EduPeople by Strictly Education

Enhancing Employee Wellbeing

Wellbeing Programmes

Wellbeing Programmes


It is in the interests of all employers to promote wellbeing at work, minimise identifiable causes of work-related ill health, and support employees who are experiencing ill health to return to work. Employment policies and practices should therefore be adopted which have employee engagement and wellbeing at their heart.

This guide aims to support school and college leaders to approach employee wellbeing in a proactive way, by considering what a wellbeing programme for staff might look like and considering typical workplace wellbeing initiatives. 

What might a school/college wellbeing programme look like?

There is no ‘one-size fits all’ model, but a practical approach to implementing a wellbeing programme would normally be structured around organisational and individual needs and would typically include:

  • the demonstrable support of the board of governors and senior leaders in the aims of the programme;
  • interventions aimed at developing a supportive culture where:
    • all staff understand the importance of wellbeing and feel able to talk about physical and mental health;
    • line managers are trained to spot the signs of an employee struggling with a mental health issue and signpost them towards appropriate support;
    • managers actively communicate with staff, preventing bullying and discrimination, and enabling staff to use their skills to perform their work to the best of their abilities;
    • wellbeing is aligned with development plans and improvement strategies;
    • there is a focus on helping staff who are struggling with wellbeing issues to recover with clear supportive protocols for managing a return to work in these circumstances;
  • a system of effective communication that ensures employees are able to access information on mental health and are consulted and continually informed of wellbeing initiatives and services offered;
  • a plan based on an understanding of the school’s/college’s needs, on how wellbeing services offered are meeting employee needs and on any specific risks and priorities in relation to wellbeing at work;
  • the integration of clear and simple wellbeing performance targets into routine performance appraisal systems, to enable the continuous evaluation of the programme;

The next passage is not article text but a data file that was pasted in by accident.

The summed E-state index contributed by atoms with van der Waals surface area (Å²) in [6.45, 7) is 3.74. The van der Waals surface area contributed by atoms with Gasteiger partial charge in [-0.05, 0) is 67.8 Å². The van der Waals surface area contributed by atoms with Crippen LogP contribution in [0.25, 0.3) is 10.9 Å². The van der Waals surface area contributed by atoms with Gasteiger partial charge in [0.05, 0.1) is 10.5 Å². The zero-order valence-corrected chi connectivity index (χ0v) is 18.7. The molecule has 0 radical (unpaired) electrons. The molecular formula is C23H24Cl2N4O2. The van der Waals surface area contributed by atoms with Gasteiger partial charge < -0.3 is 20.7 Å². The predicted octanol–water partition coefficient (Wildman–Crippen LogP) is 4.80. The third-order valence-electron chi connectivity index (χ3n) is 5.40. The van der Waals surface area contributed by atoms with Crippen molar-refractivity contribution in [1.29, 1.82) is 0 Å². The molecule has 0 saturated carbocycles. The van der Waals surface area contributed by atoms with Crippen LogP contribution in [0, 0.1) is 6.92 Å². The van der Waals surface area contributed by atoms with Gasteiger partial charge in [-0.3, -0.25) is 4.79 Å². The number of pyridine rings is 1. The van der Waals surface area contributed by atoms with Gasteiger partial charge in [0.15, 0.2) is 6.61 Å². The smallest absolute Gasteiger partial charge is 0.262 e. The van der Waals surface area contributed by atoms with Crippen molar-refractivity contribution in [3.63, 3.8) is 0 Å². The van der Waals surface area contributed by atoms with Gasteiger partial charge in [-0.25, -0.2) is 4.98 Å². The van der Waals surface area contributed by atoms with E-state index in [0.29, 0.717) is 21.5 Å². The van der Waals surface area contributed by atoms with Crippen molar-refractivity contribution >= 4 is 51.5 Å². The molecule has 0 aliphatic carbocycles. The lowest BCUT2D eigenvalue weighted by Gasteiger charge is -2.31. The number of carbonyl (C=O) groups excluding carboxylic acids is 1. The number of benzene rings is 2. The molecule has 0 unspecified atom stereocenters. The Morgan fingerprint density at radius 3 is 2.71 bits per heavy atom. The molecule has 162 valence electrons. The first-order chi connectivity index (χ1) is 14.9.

• effective use of external sources of support such as occupational health and employee assistance programmes (EAPs).

Using occupational health services

Occupational health organisations focus on the physical and mental wellbeing of staff in the workplace by assessing the impact of work on individuals and providing advice and guidance on whether individuals are fit and healthy to do the work they are employed to do. 

They can provide a range of services including: 

  • ensuring compliance with health and safety regulations
  • offering pre-employment health assessments
  • monitoring the health of employees after an accident, illness and during and after pregnancy
  • managing clinic facilities, basic health checks and first aid
  • advising on ill-health retirement
  • advising on ergonomic issues and workplace design
  • promoting good health education programmes and healthy eating
  • monitoring symptoms of work-related stress
  • providing advice and counselling.


In terms of supporting education establishments, occupational health services are typically used in the pre-employment health assessment process as well as providing advice and guidance in managing absence situations, both short and long term.

If you purchase occupational health services through us you can access their resources via our partner services area.

Using employee assistance programmes (EAPs)

EAPs provide a valuable and effective confidential support mechanism for employees and their families to help manage personal and professional issues. Typically EAP counsellors support employees on a wide range of issues including substance misuse, debt counselling, family care issues, bereavement and so on. EAP counsellors can also refer employees to other resources and offer a limited number of face-to-face or telephone counselling sessions.

An EAP's services are usually free to the employee and their household members, having been pre-paid by the employer via a contract with a third party EAP provider.

If you purchase an EAP through us you can access the service via our partner services area.

Workplace wellbeing initiatives

The table below (based on work undertaken by the CIPD) is designed to help schools and colleges consider what workplace initiatives might be needed to create a culture which is focussed on wellbeing.


Domain Elements Examples of areas of focus for wellbeing initiatives
Physical Health (physical and mental)
Work environment
Mental Health First Aid training, Health education and checks;
Work-life balance, conflict resolution;
Safe equipment and practices;
Ergonomic working areas
Values Ethical standards
Diversity; spiritual expression
Psychological contract
Values-based leadership;
Equal opportunities; cultural engagement;
Job satisfaction; negotiating change; employee commitment
Personal development Autonomy;
Career development;
Lifelong learning;
Team consultation and decisions; Targets;
Mentoring, coaching;
Professional development
Emotional Positive relationships;
Emotional intelligence;
Social responsibility
Self-awareness, coaching;
Anger management, supervision;
Community activity
Work / organisation Change management;
Work demands;
Job security
Consultation processes; Employee involvement;
Risk assessments;
Control; whistleblowing;
Working time, flexible working, staffing change policies